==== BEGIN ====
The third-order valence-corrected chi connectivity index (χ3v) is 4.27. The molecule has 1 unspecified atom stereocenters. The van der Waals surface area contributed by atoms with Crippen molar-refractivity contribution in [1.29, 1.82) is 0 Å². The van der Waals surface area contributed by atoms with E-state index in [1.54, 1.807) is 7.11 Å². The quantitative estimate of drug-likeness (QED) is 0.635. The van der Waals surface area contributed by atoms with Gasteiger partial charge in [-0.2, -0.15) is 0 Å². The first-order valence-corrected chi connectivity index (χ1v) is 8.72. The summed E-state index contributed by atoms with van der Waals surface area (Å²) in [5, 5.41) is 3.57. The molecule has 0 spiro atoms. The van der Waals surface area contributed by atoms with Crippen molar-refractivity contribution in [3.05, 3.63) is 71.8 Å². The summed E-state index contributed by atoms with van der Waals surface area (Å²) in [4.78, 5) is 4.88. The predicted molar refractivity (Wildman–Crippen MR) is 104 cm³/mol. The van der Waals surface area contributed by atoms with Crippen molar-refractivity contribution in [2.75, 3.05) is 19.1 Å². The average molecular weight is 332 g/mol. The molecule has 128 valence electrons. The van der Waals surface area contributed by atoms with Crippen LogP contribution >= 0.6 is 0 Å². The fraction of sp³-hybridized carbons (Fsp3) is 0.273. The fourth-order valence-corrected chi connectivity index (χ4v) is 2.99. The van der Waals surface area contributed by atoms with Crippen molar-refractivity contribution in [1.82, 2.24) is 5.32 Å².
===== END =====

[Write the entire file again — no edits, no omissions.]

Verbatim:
The third-order valence-corrected chi connectivity index (χ3v) is 4.27. The molecule has 1 unspecified atom stereocenters. The van der Waals surface area contributed by atoms with Crippen molar-refractivity contribution in [1.29, 1.82) is 0 Å². The van der Waals surface area contributed by atoms with E-state index in [1.54, 1.807) is 7.11 Å². The quantitative estimate of drug-likeness (QED) is 0.635. The van der Waals surface area contributed by atoms with Gasteiger partial charge in [-0.2, -0.15) is 0 Å². The first-order valence-corrected chi connectivity index (χ1v) is 8.72. The summed E-state index contributed by atoms with van der Waals surface area (Å²) in [5, 5.41) is 3.57. The molecule has 0 spiro atoms. The van der Waals surface area contributed by atoms with Crippen molar-refractivity contribution in [3.05, 3.63) is 71.8 Å². The summed E-state index contributed by atoms with van der Waals surface area (Å²) in [4.78, 5) is 4.88. The predicted molar refractivity (Wildman–Crippen MR) is 104 cm³/mol. The van der Waals surface area contributed by atoms with Crippen molar-refractivity contribution in [2.75, 3.05) is 19.1 Å². The average molecular weight is 332 g/mol. The molecule has 128 valence electrons. The van der Waals surface area contributed by atoms with Crippen LogP contribution >= 0.6 is 0 Å². The fraction of sp³-hybridized carbons (Fsp3) is 0.273. The fourth-order valence-corrected chi connectivity index (χ4v) is 2.99. The van der Waals surface area contributed by atoms with Crippen molar-refractivity contribution in [1.82, 2.24) is 5.32 Å².